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Old 10-15-2006, 06:55 AM   #1679
is not wierd
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Join Date: Jan 2006
Posts: 2,148

Spoilers ahead, but I don't feel like making one big giant spoiler blurb so just don't read this post if you plan on seeing it.

I don't really think it's fair to compare a remake to its original, just as it isn't fair to compare a movie to its original book form if the screenplay was adapted. In both cases the director/writer reimagine the original material in their own way and thus I think it's more respectful to treat the new vision on its own merits.

I do see what you're saying with the love triangle and the ending. For the triangle, I too thought it tested the boundaries of reality a little bit, but in the context of this story I thought it made perfect sense. The two men could just have easily become the same person if their childhoods had played out differently--the are essentially mirror images of each other, with Farmiga split down the middle by said mirror (if that makes any sense). As for the end, I thought it was going to end at that Third Man moment when Farmiga walks past Damon without acknowledging him, which would have been just as perfect as the real end. For me both men had to suffer, they were both destined to suffer if one was. I think it would have been cheap if Damon had simply "gotten away" with it, because then that would make him a perfect example of the Socratetian perfectly unjust man feeding his beast and lion and enfeebling his man with no consequence to offset it; it's an incomplete character (and one that doesn't exist), which might work in children's movies and action movies but I would have been pissed if Damon didn't learn his lesson. So with that in mind I thought the Third Man ending could have worked because it implied his life was hollow after that, but his death makes more sense to me because it was how DiCaprio also died, and also in a very similar way (opening elevator, opening hotel door). I'm perfectly fine with how it ended.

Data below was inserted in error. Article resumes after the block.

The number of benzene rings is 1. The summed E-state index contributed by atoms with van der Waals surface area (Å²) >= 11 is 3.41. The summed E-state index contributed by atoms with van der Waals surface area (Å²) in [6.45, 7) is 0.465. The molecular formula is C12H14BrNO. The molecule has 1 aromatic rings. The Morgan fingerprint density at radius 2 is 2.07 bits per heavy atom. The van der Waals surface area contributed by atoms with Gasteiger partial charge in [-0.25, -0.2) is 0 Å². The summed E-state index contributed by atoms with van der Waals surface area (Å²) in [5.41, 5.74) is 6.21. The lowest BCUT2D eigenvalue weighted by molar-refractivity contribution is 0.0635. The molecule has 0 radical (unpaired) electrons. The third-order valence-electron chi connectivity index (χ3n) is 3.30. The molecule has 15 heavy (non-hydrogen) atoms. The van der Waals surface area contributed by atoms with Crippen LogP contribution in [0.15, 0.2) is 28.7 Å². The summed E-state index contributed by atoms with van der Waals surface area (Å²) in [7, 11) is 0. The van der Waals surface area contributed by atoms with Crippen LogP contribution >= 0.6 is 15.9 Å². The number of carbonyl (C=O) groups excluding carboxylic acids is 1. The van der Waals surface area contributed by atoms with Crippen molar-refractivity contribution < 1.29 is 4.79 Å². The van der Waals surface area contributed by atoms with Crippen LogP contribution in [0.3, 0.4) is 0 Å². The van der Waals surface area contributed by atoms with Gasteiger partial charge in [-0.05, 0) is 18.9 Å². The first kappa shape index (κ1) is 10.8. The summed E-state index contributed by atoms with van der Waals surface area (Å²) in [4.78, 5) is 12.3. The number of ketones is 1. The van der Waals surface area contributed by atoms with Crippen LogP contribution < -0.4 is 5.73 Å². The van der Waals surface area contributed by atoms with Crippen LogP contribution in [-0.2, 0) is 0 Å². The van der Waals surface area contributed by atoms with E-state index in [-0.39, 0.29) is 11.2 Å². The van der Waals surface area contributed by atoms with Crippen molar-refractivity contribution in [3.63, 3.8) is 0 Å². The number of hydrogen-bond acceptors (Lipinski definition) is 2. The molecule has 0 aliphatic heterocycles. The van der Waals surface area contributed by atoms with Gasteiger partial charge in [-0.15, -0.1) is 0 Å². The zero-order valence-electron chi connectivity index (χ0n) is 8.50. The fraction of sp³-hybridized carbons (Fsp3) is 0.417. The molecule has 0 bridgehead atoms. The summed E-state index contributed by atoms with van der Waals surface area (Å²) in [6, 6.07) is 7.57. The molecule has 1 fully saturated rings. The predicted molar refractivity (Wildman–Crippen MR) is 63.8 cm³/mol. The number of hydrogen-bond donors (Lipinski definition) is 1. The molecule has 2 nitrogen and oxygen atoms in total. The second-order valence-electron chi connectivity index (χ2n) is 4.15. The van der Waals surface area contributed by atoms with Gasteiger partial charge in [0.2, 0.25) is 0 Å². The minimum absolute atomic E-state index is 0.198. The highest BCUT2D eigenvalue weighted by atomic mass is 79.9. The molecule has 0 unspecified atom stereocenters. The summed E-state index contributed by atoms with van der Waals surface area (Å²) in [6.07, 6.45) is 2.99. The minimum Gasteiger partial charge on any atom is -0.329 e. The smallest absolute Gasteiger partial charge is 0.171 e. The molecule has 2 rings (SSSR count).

Terrabin--I agree with you in that the film does have excellent writing and that it might be the "main attraction" so to say, but as I said earlier I don't think that's all there is. The technical aspects of it are also topnotch, from the photography (little things like how Nicholson's face was covered in shadows the for pretty much the entire opening, for instance), to the editing (frenetic but still rhythmic, perfectly balancing the two protagonists), to the sound (musical interludes, interruptions, cell phones). I didn't think it was empty at all. Movies don't really need social commentary to be deep but even so it showed how in one way or another both the police and the underworld are corrupt. Also, I didn't find it lacking emotion at all, considering how complex both Damon and DiCaprio's characters were and their relationships with the Farmiga character. I don't like comparing this movie to Scorsese's masterpieces because it again doesn't seem fair; it's a considerable improvement over his recent movies and that in itself is something to congratulate, I say. But I probably can't convince you to see the movie in a way that disagrees with your sensibilities, so I'll just let it rest that I found more to like in the movie than you did, I suppose. Even though I disagree with you, your reply was very eloquent and that's cool.
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